Making Hay: Convention Center Showcases Growing Spanish Talents
A bale of hay in the middle of a field might seem an unlikely architectural inspiration. But the hay bale has positive associations—abundance and productivity—and decent provenance as an artistic fixation. (Thank you, Claude Monet.) Add the boundless creativity of Spanish architects to the mix, and a humble agricultural commonplace can contain a world of complexity.
For example, what if a material recalling hay would wrap a mysterious cube of a structure rising amid farmland? What if this surrealist bale ultimately revealed itself to be just the uppermost section of a much larger facility underground? And what if the two sections made up a convention center that’s the antithesis of corporate—really a futuristic fun house? That’s what you’ll find in Villanueva de la Serena, a hamlet in the county of Las Vegas Altas in Spain’s remote western Extremadura region. In recessionary 2008, regional leaders announced an open international competition for a conference and auditorium facility, in part to compete with similar offerings in Mérida, a half-hour drive away.
The big message from tiny Villanueva? We’re no hayseeds.
Those ambitions led to something of an architectural marvel, the Palacio de Exposiciones y Congresos Vegas Altas. It’s the breakout work of four architects: Luis Pancorbo, José de Villar, Carlos Chacón, and Inés Martín Robles. For the convention center, they shared a vision of a “giant bale of hay against a flat horizon—free and fertile,” Pancorbo says. An austere plaza surrounds this perfect 69-foot cube, with radiused corners, before slanting downward into the ground to meet the glass front of an arced pavilion, the entry and pre-function space for a mostly subterranean 800-seat theater and 275-seat lecture hall. Everything adds up to 74,000 square feet.
“The feel is dizzying yet exhilirating, both entirely otherworldly and pragmatically innovative”
“We thought of the project as a threshold between worlds,” Chacón explains. The team achieved that goal on many levels: between aboveground and underground, architecture and landscaping, rural and urban. “We buried most of the program to create the plaza for the locals,” De Villar says. “Meanwhile, the bale of hay represents the project’s public persona. It had to have enough scale to be seen as an isolated object in the landscape, like a church spire.”
On a less emblematic, more literal level, the “hay” of the bale turns out to be evenly spaced lengths of rope braided from polypropylene fibers in natural, yellow, and green. “The rope cuts solar heat gain by half,” Martín Robles notes. Functionally, the volume offers the clearance needed for the auditorium’s fly tower. There’s also, in ascending order, a separate entry for after-hours and staff access to the box office, an office area with an adjacent meeting room, rehearsal rooms, and a restaurant. On the top two levels, freestanding, asymmetrical enclosures for the rehearsal rooms and restaurant create pleasingly bizarre, seemingly capricious interstitial spaces dappled with sunlight from equally irregular openings in the facade.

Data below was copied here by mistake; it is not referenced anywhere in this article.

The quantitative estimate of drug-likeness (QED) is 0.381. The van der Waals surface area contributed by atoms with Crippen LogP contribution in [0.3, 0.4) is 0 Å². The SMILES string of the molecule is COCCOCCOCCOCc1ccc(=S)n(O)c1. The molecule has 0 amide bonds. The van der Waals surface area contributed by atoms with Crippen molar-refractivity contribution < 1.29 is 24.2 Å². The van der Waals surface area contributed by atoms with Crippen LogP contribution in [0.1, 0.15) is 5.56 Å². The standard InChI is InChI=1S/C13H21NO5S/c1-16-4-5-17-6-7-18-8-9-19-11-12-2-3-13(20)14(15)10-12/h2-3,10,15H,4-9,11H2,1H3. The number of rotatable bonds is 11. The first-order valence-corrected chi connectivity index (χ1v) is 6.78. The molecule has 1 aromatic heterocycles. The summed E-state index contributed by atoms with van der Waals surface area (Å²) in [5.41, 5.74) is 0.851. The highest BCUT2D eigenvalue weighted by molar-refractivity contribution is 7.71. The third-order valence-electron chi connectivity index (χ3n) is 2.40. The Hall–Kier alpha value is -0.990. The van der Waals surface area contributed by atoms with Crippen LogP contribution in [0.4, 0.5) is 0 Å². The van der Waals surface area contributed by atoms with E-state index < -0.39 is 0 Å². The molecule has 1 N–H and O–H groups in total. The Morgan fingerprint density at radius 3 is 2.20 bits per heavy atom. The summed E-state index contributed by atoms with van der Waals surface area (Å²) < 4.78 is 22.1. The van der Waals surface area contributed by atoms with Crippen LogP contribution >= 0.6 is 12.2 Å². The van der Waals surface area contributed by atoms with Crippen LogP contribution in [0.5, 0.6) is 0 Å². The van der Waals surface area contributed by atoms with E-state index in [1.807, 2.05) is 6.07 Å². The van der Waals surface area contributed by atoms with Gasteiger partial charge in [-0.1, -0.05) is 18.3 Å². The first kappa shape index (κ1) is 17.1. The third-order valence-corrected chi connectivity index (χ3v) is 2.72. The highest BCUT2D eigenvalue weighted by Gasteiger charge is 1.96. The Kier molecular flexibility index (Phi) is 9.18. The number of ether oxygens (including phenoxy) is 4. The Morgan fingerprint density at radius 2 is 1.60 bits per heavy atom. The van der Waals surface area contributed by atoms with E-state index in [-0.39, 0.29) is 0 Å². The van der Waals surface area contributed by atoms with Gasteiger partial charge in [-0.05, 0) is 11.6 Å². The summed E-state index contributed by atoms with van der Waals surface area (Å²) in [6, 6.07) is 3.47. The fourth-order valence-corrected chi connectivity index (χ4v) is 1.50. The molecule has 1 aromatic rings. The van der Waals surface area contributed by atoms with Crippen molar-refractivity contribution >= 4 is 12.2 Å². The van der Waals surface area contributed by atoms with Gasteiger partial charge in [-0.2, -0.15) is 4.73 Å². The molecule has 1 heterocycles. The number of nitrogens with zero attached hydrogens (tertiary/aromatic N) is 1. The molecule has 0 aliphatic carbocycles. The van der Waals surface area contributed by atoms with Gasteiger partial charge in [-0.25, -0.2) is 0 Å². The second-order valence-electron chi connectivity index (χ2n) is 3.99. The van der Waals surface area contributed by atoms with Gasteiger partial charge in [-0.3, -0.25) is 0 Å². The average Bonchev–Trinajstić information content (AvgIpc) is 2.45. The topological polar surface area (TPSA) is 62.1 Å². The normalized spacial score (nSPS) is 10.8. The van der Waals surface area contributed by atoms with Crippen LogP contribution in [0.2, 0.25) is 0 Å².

The feel is dizzying yet exhilarating, both entirely otherworldly and pragmatically innovative, a hallmark of much contemporary Spanish architecture. One appreciates how the bale’s ensemble of rope courses and slightly gold-tinted concrete complements the roughness and palette of the romantic Extremadura setting. Traditional materials, noticeably applied by hand, are seen in new ways, the vernacular and ecological empathy broken up with purely contemporary interventions.
Welcoming visitors in the entry pavilion, an undulating wall of shimmery white stretched fabric is punctuated by randomly placed openings outlined in acid green. It’s a where am I? moment, the perfect preparation for a deep dive into an even less familiar netherworld. In the theater, the mood shifts to dark anticipation, with a diamond-pattern mirrored polycarbonate ceiling and translucent corrugated polycarbonate walls tinted green and backlit, rendering an effect inspired by Victor Vasarely’s op art. The saturated glow, paired with the reflectivity, initially shocks the senses. It’s dazzling, liquid, and visually tremulous. Halucinante, as young Spaniards say—even if many of the architectural moves are really about logic, such as below-grade spaces making the facility easy to cool and acoustically pure.
An entirely new and unforgettable experience, it required faith on the client’s part as well as close instruction for the contractors. The design adheres to principles of efficiency and sustainability while exploring the fringes of abstraction, ambiguity, and deconstruction. The design furthermore announces De Villar, Chacón, Pancorbo and Martín Roble’s arrival in a lineage of Spanish thinking that pairs organic, earthy facades with strikingly progressive interiors. Now the question is: Will these qualities make the convention center as much a popular business facility as an archi-tourist destination? The architects are sure it will. And the region has bet the equivalent of nearly $12 million that they’re right.
Mecanismo Ingeniería: Structural Engineer. Arau Acustica: Acoustical Engineer. Adobe Estudia De Arquitectura: Civil Engineer. R. Urculo Ingenieros Consultores: Mep. Celasa; Talleres Vaca: Metalwork. Carpintería De Madera Vía De La Plata: Woodwork. Ainsis: Upholstery Workshop. Lastra & Zorrilla Arquitectura Textil: Rope Contractor. Serra Ciments: Concrete Contractor. Tabicoex Productos Técnicos: Drywall Contractor. Politay: Flooring Contractor. Placonsa: General Contractor.